“Webb is the world’s most complex space observatory, and our top science priority, and we’ve worked hard to keep progress moving during the pandemic,” Thomas Zurbuchen, associate administrator for NASA’s Science Mission Directorate at the agency’s headquarters in Washington, D.C., said in a statement. “The team continues to be focused on reaching milestones and arriving at the technical solutions that will see us through to this new launch date next year.”
In 1979, Monty Python’s Life of Brian was considered so controversial it was given an X certificate and banned from some British cinemas.
Last year, however, its rating was downgraded to a 12A by the British Board of Film Classification (BBFC).
In its annual report, published this week, the BBFC said it now considered the film “permissible at a more junior category” under its current guidelines.
The film returned to cinemas in 2019 to mark its 40th anniversary.
It was rereleased in April last year with a 12A rating for “infrequent strong language, moderate sex references, nudity [and] comic violence”.
…When it was first released, the BBFC – then named the British Board of Film Censors – rated the film AA, which meant those under 14 were not allowed to see it.
Contemporary concerns that the film was blasphemous in nature led to more than 100 local authorities opting to view the film for themselves.
This led to 28 of them raising the classification to an X certificate, meaning no one under 18 could see it, and 11 banning the film altogether.
…It is not uncommon for the BBFC to revisit films that are being reissued theatrically and reappraise their original classification.
Earlier this year Star Wars sequel The Empire Strikes Back, released in 1980 with a U certificate, was reclassified as a PG for its “moderate violence [and] mild threat”.
(21) VIDEO OF THE DAY. “’The New World’ from RoGoPaG” on YouTube is Jean-Luc Godard’s contribution to a 1963 anthology film called RoGoPaG where he shows the subtle psychological consequences after an atomic bomb is exploded over Paris. Part I is below. Part II is here.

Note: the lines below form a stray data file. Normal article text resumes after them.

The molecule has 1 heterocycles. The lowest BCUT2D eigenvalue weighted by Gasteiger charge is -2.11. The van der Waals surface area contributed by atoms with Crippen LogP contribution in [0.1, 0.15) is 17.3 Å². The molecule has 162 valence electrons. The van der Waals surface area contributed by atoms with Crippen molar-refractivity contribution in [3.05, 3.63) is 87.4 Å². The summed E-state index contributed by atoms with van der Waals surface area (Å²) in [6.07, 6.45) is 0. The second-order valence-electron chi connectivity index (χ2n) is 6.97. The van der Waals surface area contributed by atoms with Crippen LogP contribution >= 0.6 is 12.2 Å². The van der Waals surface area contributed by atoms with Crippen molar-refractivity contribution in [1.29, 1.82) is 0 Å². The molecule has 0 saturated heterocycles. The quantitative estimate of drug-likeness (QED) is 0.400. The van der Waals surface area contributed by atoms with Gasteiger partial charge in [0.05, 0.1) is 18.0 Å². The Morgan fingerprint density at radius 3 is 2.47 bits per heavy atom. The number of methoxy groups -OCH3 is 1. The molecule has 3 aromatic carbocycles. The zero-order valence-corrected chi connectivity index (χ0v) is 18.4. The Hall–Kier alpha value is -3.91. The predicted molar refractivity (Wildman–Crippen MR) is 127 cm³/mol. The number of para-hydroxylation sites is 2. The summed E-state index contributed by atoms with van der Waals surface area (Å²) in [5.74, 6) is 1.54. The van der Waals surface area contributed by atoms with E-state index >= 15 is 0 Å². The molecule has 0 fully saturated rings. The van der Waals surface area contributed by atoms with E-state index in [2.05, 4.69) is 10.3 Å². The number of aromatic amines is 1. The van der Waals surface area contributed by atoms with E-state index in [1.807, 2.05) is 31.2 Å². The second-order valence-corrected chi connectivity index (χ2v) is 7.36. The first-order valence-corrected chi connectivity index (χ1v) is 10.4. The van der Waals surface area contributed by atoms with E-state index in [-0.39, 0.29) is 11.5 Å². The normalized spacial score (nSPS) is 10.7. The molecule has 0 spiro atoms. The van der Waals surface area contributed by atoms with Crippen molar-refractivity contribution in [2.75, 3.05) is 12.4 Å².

[Thanks to John King Tarpinian, Martin Morse Wooster, Chip Hitchcock, JJ, John Hertz, Cat Eldridge, Mike Kennedy, Michael Toman, Dann, and Andrew Porter for some of these stories. Title credit belongs to File 770 contributing editor of the day Andrew.]
(1) WEAR FOR ART THOU. The Geek’s
Guide to Ugly Christmas Sweaters promises their Star Wars Christmas sweaters “will keep you warmer
than the inside of a tauntaun (and smell better, too!)” They also offer
designs from Marvel, DC, and Disney film franchises, as well as Game of
Thrones and Harry Potter.
(2) #FLYINGWHILEDISABLED. Mari Ness has battled Aer Lingus for
repairs to her broken wheelchair. Thread starts here.
(3) SFF AT NATIONAL BOOK FESTIVAL. [Item by Rob
Thornton.] The Library of Congress taped the
presentations made at this year’s National Book Festival and they are available
at the Library’s website. Here are four of the presentations that were related
Marketing campaigns for Captain Marvel, The Lion King and The Irishman are among the theatrical nominees for the 2019 Clio Entertainment Awards.
On the television side, Killing Eve, The Twilight Zone, Leaving Neverland, When They See Us and Fosse/Verdon made the shortlist for the awards, which will be handed out Nov. 21 at the Dolby Theatre in Hollywood.
Craig Robinson is set to host the show, where the bronze, silver, gold and grand award winners also will be revealed.
Other theatrical nominees include campaigns for the upcoming Top Gun sequel, Spider-Man: Into the Spider-Verse and John Wick: Chapter 3 — Parabellum.
Nominees also were announced in several other categories, including games and home entertainment.
“When Francis [Ford Coppola] uses the words ‘those films are despicable,’ to whom is he talking? Is he talking to Kevin Feige who runs Marvel, or Taika Waititi who directs or Ryan Coogler who directs for us or Scarlett Johansson,” Iger said. “I don’t get what they’re criticizing us for when we’re making films that people are obviously enjoying going to because they’re doing so by the millions.”
(6) SUPERHERO MOVIES AS A RORSCHACH TEST. [Item by Olav Rokne.] Perhaps you can see what you want to see in your average superhero origin story. Writing in the Guardian, Steve Rose wades into the feud between auteur directors like Martin Scorsese and fans of superhero movies. Without taking a side in the debate, Rose offers a nuanced exploration of superhero stories, superhero fatigue, and fandom. “Auteurs assemble! What caused the superhero backlash?”
“People who wear masks are driven by trauma,” says Smart’s FBI agent in the new Watchmen. “They’re obsessed with justice because of some injustice they’ve suffered.” Maybe that’s been happening on a global level. Maybe still we need more of it. There are always arguments for and against processing reality through genre escapism and there are always “healthy” and “unhealthy” examples of it.